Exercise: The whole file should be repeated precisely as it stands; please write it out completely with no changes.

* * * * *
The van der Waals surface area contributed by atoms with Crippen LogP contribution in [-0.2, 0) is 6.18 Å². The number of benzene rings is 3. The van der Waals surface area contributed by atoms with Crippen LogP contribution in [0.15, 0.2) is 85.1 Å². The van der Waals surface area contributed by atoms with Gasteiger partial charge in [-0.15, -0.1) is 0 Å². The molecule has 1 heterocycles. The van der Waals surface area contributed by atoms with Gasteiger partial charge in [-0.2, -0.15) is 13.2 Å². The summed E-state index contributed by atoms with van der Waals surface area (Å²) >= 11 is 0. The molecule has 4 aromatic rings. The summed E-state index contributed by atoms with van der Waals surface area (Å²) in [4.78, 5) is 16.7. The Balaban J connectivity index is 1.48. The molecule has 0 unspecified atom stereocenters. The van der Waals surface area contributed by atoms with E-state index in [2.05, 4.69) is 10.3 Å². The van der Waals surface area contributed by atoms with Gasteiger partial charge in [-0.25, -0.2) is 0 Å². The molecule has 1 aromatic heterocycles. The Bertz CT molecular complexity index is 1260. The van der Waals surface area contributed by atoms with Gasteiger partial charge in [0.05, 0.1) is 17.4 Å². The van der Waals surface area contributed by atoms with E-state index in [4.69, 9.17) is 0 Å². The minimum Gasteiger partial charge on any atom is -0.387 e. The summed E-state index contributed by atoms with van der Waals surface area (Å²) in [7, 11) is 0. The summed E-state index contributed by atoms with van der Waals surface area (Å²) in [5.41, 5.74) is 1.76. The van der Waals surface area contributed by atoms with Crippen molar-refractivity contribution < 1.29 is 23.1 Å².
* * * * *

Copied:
The van der Waals surface area contributed by atoms with Crippen LogP contribution in [-0.2, 0) is 6.18 Å². The number of benzene rings is 3. The van der Waals surface area contributed by atoms with Crippen LogP contribution in [0.15, 0.2) is 85.1 Å². The van der Waals surface area contributed by atoms with Gasteiger partial charge in [-0.15, -0.1) is 0 Å². The molecule has 1 heterocycles. The van der Waals surface area contributed by atoms with Gasteiger partial charge in [-0.2, -0.15) is 13.2 Å². The summed E-state index contributed by atoms with van der Waals surface area (Å²) >= 11 is 0. The molecule has 4 aromatic rings. The summed E-state index contributed by atoms with van der Waals surface area (Å²) in [4.78, 5) is 16.7. The Balaban J connectivity index is 1.48. The molecule has 0 unspecified atom stereocenters. The van der Waals surface area contributed by atoms with E-state index in [2.05, 4.69) is 10.3 Å². The van der Waals surface area contributed by atoms with Gasteiger partial charge in [-0.25, -0.2) is 0 Å². The molecule has 1 aromatic heterocycles. The Bertz CT molecular complexity index is 1260. The van der Waals surface area contributed by atoms with Gasteiger partial charge in [0.05, 0.1) is 17.4 Å². The van der Waals surface area contributed by atoms with E-state index in [4.69, 9.17) is 0 Å². The minimum Gasteiger partial charge on any atom is -0.387 e. The summed E-state index contributed by atoms with van der Waals surface area (Å²) in [7, 11) is 0. The summed E-state index contributed by atoms with van der Waals surface area (Å²) in [5.41, 5.74) is 1.76. The van der Waals surface area contributed by atoms with Crippen molar-refractivity contribution < 1.29 is 23.1 Å².